UNDP Resident Representative in Ghana, Dr Angela Lusigi has called on government and stakeholders to invest in quality education to address peace and stability in the country.
According to her, this will help Ghana fulfill the Sustainable Development Goal 16, which is hinged on peace, justice and strong institutions.
Speaking at SDG16 National Youth Dialogue organized by UNDP Ghana and Youth Advocates Ghana-YAG, on the theme “Mobilizing Youth for the Achievement of SDG 16 in Ghana”, Dr Lusigi explained that “we must first ensure that young people have access to quality education. Education is the key to employment, entrepreneurship and decent work. When young people are financially independent and empowered, they contribute meaningfully to a peaceful and just society.”
She added that, despite Ghana’s youthful population, only 12 youth representing 4.36% out of the 155 who contested the 2020 general elections are part of the 8th Parliament of the 4th Republic.
Therefore, young people need to be encouraged to “shape peace and development through participating in decision making” as well as “more active youth participation in peace building”, she said.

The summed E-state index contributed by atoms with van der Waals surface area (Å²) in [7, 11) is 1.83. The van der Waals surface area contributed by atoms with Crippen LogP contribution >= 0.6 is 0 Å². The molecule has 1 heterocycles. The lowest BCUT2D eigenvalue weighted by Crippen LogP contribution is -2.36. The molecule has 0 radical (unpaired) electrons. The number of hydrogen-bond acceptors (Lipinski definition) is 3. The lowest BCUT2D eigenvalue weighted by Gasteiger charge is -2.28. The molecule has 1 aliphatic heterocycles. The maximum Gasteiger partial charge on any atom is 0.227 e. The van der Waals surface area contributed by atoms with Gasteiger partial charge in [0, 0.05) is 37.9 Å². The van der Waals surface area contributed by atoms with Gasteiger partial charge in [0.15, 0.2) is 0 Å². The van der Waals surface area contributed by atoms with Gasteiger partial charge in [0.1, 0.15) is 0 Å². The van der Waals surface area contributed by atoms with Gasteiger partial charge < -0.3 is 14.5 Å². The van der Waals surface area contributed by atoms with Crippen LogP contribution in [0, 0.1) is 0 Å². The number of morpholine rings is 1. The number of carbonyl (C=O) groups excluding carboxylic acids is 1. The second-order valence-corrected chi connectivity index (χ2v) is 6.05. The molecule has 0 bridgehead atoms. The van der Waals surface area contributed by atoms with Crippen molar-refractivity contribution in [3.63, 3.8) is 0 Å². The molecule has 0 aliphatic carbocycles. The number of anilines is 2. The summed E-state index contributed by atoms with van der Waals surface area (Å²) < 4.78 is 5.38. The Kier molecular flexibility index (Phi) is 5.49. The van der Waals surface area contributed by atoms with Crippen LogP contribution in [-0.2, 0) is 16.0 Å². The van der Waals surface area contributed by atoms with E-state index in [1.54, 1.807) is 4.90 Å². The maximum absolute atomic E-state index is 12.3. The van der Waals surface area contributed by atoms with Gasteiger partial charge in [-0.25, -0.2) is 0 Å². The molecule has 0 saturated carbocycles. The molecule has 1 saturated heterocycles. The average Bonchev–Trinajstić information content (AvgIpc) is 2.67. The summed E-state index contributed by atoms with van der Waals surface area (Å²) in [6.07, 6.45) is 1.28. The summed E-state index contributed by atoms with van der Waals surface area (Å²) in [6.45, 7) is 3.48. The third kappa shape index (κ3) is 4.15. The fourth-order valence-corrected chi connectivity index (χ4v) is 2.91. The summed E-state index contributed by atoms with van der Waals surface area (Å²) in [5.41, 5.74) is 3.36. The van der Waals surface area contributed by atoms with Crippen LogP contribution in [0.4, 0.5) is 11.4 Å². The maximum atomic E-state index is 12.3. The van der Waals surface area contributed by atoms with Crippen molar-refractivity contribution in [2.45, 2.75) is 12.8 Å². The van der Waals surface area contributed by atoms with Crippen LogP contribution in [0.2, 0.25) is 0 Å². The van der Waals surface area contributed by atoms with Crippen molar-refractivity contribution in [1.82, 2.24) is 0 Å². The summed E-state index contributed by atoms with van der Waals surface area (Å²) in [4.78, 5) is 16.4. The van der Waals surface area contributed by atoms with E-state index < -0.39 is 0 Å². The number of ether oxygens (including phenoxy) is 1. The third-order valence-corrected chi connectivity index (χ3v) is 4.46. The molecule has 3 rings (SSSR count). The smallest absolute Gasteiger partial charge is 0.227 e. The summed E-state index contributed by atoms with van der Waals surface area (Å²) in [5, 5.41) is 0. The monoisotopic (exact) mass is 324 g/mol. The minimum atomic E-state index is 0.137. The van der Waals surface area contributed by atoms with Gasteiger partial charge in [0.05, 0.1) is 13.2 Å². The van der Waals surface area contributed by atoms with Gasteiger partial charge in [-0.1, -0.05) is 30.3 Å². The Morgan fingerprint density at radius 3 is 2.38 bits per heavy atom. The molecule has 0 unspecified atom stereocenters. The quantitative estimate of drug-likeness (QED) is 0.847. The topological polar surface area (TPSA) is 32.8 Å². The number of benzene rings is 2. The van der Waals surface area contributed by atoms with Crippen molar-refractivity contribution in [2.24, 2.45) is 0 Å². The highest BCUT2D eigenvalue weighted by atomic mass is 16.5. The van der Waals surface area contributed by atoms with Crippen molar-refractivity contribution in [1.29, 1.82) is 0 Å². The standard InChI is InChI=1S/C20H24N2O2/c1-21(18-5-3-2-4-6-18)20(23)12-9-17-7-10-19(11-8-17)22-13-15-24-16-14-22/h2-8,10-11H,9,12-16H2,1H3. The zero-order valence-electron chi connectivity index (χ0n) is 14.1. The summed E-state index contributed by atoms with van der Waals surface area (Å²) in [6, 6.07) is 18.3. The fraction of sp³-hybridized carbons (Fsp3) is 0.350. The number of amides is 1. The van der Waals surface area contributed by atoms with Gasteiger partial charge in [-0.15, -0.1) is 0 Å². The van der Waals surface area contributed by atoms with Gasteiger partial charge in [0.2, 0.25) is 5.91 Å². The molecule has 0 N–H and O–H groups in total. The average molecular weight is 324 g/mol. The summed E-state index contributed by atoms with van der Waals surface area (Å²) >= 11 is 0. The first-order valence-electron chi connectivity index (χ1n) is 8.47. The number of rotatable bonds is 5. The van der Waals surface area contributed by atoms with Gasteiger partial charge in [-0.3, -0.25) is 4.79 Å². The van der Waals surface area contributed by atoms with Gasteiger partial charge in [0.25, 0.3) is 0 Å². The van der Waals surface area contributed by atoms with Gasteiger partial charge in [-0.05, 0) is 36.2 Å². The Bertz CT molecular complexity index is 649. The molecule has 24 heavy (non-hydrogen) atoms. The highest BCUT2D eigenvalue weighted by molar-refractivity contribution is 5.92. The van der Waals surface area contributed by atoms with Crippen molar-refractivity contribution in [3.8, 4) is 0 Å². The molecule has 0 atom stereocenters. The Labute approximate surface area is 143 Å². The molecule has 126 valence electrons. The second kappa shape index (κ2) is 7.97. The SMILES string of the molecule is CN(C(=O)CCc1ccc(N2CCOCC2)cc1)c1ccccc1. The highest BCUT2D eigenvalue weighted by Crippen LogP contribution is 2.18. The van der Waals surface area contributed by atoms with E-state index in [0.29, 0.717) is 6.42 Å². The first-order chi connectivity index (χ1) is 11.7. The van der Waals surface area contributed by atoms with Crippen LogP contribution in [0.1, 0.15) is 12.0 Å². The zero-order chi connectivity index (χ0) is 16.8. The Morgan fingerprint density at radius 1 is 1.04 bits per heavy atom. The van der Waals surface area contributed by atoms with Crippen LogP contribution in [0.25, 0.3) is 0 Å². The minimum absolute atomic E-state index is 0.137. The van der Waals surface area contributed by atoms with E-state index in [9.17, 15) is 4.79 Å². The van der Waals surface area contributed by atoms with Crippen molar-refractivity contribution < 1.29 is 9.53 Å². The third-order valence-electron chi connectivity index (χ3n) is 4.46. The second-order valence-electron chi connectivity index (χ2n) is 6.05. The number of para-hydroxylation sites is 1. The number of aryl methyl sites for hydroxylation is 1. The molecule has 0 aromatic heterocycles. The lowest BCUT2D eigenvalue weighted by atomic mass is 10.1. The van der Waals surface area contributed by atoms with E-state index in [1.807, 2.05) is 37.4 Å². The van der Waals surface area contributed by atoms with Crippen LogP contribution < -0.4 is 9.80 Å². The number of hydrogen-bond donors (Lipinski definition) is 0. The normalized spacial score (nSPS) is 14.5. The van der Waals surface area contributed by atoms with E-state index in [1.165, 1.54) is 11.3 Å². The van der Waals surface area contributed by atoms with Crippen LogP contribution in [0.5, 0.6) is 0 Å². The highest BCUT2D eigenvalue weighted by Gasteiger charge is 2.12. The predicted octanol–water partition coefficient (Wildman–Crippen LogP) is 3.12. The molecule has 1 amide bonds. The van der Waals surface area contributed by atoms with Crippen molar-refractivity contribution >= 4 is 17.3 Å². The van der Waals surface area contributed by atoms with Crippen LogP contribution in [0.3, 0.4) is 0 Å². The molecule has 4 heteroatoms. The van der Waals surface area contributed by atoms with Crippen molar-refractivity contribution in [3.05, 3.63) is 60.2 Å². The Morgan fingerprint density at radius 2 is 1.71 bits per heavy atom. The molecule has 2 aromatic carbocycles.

Dr Angela Lusigi advised the youth, “not wait to be invited to the table to contribute to decision-making on governance and peace. Invite yourselves by taking interest in the development of your communities and country and share your ideas for change. Be active in the implementation and monitoring of development plans.”
“Do not allow yourselves to be made instruments of chaos and destruction,” she admonished.
She said in order to achieve SDG 16 to be achieved, the country must first ensure that young people have access to quality education.
“Education is the key to employment, entrepreneurship and decent work. When young people are financially independent and empowered, they contribute meaningfully to a peaceful and just society.”
In relation to peace and security, a former Chief of Staff under the John Kufuor administration, Kwadwo Mpiani, in an interview on Citi TV’s Face to Face, expressed fears about the rising levels of unemployment in the country and the danger it poses to stability.
He said, “I am not really bothered about a likely coup d’état. I worry about a possible uprising that could arise out of unemployment in the country. You see, somebody who has finished the university with no job has nothing to lose, and can get up one day and decide to cause chaos.”